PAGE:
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Edmund Burke and Hannah More’s Mistake

March 23, 2011

While I support prudent change, I disagree with the claim that we must preserve our ancestral fabric and solely build upon tradition.  Human progress is the expansion of all ideas and an honest debate on those ideas in order to best promote our growth as humans.  Depending on the style of government, human progress takes a distinct trajectory.  Human progress can take different paths and modes of advancement depending on how government promotes or restricts relevant public ideas. 

I argue that a monarchy supports the ideals of one person and human progress relies on the whim and opinion of this one individual.  As a result, human progress builds not upon the “tradition” of a society, but of a monarch.  A constitutional democracy promotes ideas to preserve and advance human progress because it looks to us for human progress, not the individual to delineate human progress.  This form of government provides a path for human progress that allows this progress to build upon itself quickly, yet correctly.  Thus, we ought to have a government that provides the ideal format, that is, gives the best trajectory, for us to progress. 

Revolution is extreme, yet the decision to revolt can be prudent.  What Edmund Burke and Hannah More incorrectly presume is that revolution, the French revolution specifically, creates an enduring Hobbesian state of nature with no end.  This is incorrect because revolution engages in a course correction, not a permanent state of nature.  Revolution takes a society off of a certain trajectory, by dismantling it, and then installs a new government that provides a different path for human progress.  Whether the revolution is beneficial depends on whether the newly installed government provides a path for human progress that can build upon itself quickly. Hannah More simply argues of the consequences, which are usually brief, of revolution when she describes a Hobbesian state of nature.  She overlooks the previous generations’ inaction, yet those same generations have always thought what makes a better life, and she focuses solely on the action of the current French generation.  She is oblivious to knowing that the revolution was prudent.  The revolution was a response to generations of oppression and to generations of thought on how life can be better and how government can best empower human progress.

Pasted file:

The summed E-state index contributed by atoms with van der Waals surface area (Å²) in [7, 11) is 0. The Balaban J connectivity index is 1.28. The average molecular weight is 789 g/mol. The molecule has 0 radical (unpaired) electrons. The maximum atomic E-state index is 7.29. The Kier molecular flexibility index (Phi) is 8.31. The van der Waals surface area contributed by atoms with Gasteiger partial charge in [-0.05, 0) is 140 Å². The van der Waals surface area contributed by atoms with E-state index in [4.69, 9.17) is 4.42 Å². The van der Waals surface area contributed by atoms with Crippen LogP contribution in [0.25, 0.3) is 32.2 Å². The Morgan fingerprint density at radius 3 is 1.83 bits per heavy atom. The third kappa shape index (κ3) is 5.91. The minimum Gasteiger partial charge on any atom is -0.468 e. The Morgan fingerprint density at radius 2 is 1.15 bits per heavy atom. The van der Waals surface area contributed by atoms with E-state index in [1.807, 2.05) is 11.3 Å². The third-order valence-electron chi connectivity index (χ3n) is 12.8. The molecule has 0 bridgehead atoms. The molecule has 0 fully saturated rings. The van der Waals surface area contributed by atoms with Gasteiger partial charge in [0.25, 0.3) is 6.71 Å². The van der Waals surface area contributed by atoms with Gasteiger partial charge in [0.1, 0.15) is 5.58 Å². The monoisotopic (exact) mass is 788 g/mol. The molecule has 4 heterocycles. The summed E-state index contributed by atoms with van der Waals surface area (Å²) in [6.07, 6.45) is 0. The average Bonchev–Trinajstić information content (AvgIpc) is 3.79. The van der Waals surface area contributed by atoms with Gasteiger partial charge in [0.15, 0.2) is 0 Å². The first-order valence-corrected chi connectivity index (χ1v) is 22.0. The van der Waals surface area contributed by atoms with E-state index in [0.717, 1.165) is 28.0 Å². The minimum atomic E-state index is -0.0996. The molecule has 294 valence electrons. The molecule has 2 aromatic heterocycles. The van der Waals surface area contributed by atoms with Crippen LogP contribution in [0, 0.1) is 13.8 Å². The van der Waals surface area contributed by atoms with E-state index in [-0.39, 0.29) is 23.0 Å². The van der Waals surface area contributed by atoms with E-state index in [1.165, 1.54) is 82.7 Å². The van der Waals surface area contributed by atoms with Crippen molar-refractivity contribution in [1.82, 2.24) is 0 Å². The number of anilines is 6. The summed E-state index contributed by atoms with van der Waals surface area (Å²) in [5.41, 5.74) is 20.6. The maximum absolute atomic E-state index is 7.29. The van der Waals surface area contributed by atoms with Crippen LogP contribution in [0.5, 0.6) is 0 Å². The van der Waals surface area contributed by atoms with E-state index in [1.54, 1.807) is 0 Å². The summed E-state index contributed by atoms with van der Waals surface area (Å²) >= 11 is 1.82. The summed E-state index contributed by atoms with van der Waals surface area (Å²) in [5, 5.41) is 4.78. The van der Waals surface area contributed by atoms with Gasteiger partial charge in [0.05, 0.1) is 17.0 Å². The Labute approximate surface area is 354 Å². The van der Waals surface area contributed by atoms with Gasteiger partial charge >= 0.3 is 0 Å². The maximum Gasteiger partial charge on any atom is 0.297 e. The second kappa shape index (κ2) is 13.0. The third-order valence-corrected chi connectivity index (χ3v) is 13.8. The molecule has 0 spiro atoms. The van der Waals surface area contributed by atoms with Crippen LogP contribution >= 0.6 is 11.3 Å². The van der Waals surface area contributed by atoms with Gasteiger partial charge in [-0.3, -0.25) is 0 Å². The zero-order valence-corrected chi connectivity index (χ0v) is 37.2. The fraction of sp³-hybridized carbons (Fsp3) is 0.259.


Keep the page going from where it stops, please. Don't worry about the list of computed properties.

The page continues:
The consequences of the American Revolution attest to a great correction change that promoted human progress.  The American Revolution forever changed the direction of our society and this revolution implemented a framework in which human progress can build upon itself in fast succession.  As evidence of our being on the right path, we have taken substantive steps to benefit our society such as the civil rights movement without the need of revolution.  Our civil rights movement would be ineffective if our human progress was in a path dictated by a monarchy.  Thus, Burke and More overlook the concept that revolution tears down an existing government that provides a certain path for human progress and instills a new government that supplies a new trajectory for human progress. They also simply assume a persistent Hobbesian state of nature after a revolution.

The diagram today in lecture, March 23rd, which depicts Kant’s order for how the sphere of publicity grows through empowerment by the state, is human progress.  Nevertheless, how the sphere of publicity grows depends on the type of state.  Thus, sometimes it is beneficial to revolt so that society can introduce a new state that best empowers the sphere of publicity, and therefore promotes the best path for human progress.


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